Tuesday, February 17, 2015

Double standards: women paid little and always less than men

Entering employment does not automatically lead to empowerment and equality for women. Many women and men, especially in developing countries simply do not earn a living wage – in other words, enough to have a decent standard of living and meet their own and their families’ basic needs.20 What’s more, when women are paid for a job, they earn on average between 10% to 30% less than men for work of equal value.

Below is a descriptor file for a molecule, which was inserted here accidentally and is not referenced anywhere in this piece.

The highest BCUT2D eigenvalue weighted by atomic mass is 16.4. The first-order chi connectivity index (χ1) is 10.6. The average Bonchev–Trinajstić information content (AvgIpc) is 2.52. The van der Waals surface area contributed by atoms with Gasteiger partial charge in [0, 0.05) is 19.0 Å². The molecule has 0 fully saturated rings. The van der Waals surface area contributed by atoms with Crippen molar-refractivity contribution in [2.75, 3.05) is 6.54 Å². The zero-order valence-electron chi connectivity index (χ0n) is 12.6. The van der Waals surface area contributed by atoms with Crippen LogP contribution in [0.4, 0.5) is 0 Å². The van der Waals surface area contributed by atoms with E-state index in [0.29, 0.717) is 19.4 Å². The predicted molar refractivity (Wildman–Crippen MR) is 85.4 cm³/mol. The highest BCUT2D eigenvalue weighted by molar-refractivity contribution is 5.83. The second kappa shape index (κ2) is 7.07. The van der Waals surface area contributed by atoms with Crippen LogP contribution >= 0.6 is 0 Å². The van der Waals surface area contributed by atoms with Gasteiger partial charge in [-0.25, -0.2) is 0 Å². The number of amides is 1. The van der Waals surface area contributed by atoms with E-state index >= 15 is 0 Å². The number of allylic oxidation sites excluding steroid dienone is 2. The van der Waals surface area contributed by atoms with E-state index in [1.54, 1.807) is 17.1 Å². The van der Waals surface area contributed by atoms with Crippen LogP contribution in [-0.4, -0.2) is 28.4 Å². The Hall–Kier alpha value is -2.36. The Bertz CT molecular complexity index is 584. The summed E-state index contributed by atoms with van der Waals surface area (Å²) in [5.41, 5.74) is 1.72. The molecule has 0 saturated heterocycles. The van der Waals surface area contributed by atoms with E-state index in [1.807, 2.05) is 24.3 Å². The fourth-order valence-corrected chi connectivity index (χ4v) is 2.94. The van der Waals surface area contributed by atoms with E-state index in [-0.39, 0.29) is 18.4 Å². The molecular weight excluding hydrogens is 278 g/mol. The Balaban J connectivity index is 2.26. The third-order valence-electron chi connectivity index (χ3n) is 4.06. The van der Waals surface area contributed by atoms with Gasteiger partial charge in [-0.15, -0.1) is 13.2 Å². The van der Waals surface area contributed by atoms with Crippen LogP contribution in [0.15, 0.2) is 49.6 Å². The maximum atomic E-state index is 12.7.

The ILO estimates that at the current rate of progress it will take 75 years to make the principle of ‘equal pay for equal work’ a reality for women and men. Women’s exploitation in the labour market is further compounded by their disproportionate share of unpaid care responsibilities (such as child rearing, domestic chores, and caring for the sick and elderly), which effectively means that women are subsidising the economy with free and often invisible work. Unpaid care responsibilities narrow women’s choices in the type of job they get, often condemning them to informal or low-paid employment and dramatically swelling their hours of work overall. So it is unsurprising that women’s wages everywhere lag far behind those of men. In developing countries, according to ActionAid’s calculations, this has created a gender wage gap equivalent to some US$2 trillion in women’s earnings,


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